Austria’s Marcel Hirscher is going for seven overall World Cup wins in a row, as the absolute top favorite for the new alpine season.
At the start of the season in Sölden, Austria, ISPO.com takes a close look at the top five earners of the Men’s World Cup in terms of their prize money, as well as the two most famous German skiers, and sheds some light on their sponsors, fans, and successes.
2017/18 prize money: €588,015.59
Instagram fans: 479,900
Sponsors: Raiffeisen, Audi, Komperdell, Energiapura, Picker, Ski Austria, Salzburger Land, Under Armour, TechnoGym, Red Bull
The Austrian athlete has won the overall World Cup every year since the 2011/2012 season. It’s no wonder he also collected the biggest prize money amount last season by far – at least among the men. The women’s champion Mikaela Shiffrin topped even the Dominator in FIS dividends.
As a serial champion, Hirscher is an appealing partner for sponsors: Head sponsor Raiffeisen extended its contract with the 29-year-old by two years in September – although Hirscher himself still doesn’t know whether he will continue his career after 2018/19. According to the newspaper “Österreich,” the family man rakes in one million euros per year. Well-invested money: The Focus Institute estimated Hirscher’s advertising value for his sponsors at a hefty seven million euros. No other Austrian citizen is as valuable as the face of a brand.
2017/18 prize money: €302,990.72
Instagram fans: 153,000
Sponsors: Telenor, Red Bull, DHL, Energiapura, Komperdell, Dunderverk, Husqvarna, SPM Sport Equipment
Outfitters: Rossignol, Oakley, Sweet Protection, Reusch
Last winter, Norway’s Henrik Kristoffersen was Marcel Hirscher’s biggest competition for the great crystal globe. This year, the 24-year-old wants to crack the Austrian. But at the start of the season, there’s trouble yet again among the Norwegian alpine team – the blame lies with good old money: He’s demanding no less than 1.6 million euros from the Norwegian Ski Federation.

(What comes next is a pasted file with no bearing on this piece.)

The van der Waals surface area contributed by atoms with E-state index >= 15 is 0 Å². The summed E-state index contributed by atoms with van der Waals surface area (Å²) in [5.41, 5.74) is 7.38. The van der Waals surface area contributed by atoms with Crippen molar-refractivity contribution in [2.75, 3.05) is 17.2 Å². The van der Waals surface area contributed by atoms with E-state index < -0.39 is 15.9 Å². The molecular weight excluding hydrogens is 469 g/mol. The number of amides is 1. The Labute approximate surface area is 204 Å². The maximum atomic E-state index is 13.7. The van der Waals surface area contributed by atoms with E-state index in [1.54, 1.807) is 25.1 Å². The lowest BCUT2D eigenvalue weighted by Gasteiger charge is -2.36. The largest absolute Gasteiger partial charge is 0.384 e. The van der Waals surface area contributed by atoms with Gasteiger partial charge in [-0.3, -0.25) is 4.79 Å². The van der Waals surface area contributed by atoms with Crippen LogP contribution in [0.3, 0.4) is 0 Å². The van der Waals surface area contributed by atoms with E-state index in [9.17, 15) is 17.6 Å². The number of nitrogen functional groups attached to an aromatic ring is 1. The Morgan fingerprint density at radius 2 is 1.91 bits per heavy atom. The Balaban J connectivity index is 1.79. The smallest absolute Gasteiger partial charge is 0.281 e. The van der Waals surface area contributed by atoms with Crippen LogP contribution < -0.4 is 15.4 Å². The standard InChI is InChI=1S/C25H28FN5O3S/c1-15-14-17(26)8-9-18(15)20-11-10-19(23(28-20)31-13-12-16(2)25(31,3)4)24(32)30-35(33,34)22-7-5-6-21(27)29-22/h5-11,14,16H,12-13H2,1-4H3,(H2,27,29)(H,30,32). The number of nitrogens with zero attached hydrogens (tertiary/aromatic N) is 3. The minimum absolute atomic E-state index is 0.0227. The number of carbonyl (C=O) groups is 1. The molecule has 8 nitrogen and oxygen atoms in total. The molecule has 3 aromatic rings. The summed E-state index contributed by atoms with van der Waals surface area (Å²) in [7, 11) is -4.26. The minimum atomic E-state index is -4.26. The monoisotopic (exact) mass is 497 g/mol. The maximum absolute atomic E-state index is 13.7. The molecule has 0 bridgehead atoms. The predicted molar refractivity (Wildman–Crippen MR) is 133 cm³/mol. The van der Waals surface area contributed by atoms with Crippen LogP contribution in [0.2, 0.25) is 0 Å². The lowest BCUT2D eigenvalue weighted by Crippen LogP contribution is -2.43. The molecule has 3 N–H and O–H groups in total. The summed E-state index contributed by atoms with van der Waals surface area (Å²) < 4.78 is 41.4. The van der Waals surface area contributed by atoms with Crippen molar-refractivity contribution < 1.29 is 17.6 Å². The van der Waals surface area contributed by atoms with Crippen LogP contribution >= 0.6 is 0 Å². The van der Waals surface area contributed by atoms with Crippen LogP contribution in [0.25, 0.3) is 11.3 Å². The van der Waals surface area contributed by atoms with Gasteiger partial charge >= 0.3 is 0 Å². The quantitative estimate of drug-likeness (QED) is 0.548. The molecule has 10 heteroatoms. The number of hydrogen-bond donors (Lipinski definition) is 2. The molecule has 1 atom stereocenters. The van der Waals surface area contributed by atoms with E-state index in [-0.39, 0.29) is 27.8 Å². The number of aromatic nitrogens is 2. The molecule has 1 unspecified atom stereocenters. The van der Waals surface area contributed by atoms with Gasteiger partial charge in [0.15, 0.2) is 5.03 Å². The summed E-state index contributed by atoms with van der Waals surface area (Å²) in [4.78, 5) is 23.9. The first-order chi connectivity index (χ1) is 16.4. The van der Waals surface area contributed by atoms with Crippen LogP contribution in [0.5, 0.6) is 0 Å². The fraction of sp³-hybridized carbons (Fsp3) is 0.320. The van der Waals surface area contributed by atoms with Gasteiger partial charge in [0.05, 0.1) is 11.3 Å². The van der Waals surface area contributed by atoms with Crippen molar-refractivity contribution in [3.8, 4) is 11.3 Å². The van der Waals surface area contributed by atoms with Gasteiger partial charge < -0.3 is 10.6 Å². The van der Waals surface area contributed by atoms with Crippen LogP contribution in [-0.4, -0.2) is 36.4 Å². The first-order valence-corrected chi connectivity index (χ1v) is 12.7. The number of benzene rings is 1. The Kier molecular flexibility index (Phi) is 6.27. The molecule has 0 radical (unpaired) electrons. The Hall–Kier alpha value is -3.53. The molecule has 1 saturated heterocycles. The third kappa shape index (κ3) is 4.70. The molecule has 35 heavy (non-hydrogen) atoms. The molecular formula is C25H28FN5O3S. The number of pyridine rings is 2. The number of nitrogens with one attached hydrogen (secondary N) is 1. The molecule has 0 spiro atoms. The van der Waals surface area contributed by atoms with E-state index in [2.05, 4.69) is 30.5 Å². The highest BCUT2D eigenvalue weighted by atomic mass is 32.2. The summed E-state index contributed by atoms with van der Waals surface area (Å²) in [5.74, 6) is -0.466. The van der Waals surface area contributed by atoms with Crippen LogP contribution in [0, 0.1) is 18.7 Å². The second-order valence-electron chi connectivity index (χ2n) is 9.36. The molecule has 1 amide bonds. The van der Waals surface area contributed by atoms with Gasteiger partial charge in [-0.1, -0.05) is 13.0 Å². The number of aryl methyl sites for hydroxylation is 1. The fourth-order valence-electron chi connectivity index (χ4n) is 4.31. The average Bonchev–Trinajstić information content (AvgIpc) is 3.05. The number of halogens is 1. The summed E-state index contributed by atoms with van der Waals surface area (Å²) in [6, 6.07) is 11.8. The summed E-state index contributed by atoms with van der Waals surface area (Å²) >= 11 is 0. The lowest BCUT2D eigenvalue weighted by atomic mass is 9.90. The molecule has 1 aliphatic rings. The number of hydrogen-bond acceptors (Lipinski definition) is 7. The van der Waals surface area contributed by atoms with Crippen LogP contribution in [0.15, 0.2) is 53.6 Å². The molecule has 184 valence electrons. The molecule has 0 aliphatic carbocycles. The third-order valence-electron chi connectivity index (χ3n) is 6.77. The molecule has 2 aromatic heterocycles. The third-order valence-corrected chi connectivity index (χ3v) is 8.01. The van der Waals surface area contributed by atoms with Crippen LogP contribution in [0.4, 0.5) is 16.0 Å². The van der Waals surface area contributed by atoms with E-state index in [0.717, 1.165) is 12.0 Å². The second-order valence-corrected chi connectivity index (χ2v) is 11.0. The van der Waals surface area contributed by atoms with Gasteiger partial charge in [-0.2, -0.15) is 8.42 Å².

The background: In contrast to recent years, Kristoffersen and teammate Aksel Lund Svindal no longer get an exception with the head sponsor: While their personal sponsor Red Bull used to advertise on both men’s helmets in the past, the Norwegian association is now insisting on team sponsor Telenor. The topic has made for some bad blood in the team in just the past few years. Kristoffersen even went on strike in 2016.
Now he’s demanding 1.6 million euros in damages with the help of a lawyer. It’s not being received well in Norway: “Henrik is torpedoing the core values of our achievement system, creating bad blood in the team,” wrote the Norwegian newspaper “Dagbladet,” for instance.
2017/18 prize money: €229,062.15
Instagram fans: 73,500
Sponsors: Raiffeisen, BKW, Die Bauhelden, Emmental, Swisscom, Helvetia, Audi, Lillydoo Babycare
Outfitters: Head, Leki, Peak Performance
2018 is a single success story for Beat Feuz: silver and bronze at the Olympic Games, World Cup champion in downhill. And in summer, the Swiss athlete also became a father. With all his success, Feuz takes a calmer approach to marketing. Nevertheless, the trained brick mason has put together a considerable collection of sponsors. And on Instagram, you can combine family life and marketing - see below.
Feuz has taken to the slopes on Head skis since 2012. He was previously outfitted by Salomon.
2017/18 prize money: €211,610.84
Instagram fans: 451,000
Sponsors: Red Bull, Longines, Telenor
Outfitters: Head, Oakley, Sweet Protextion, Swix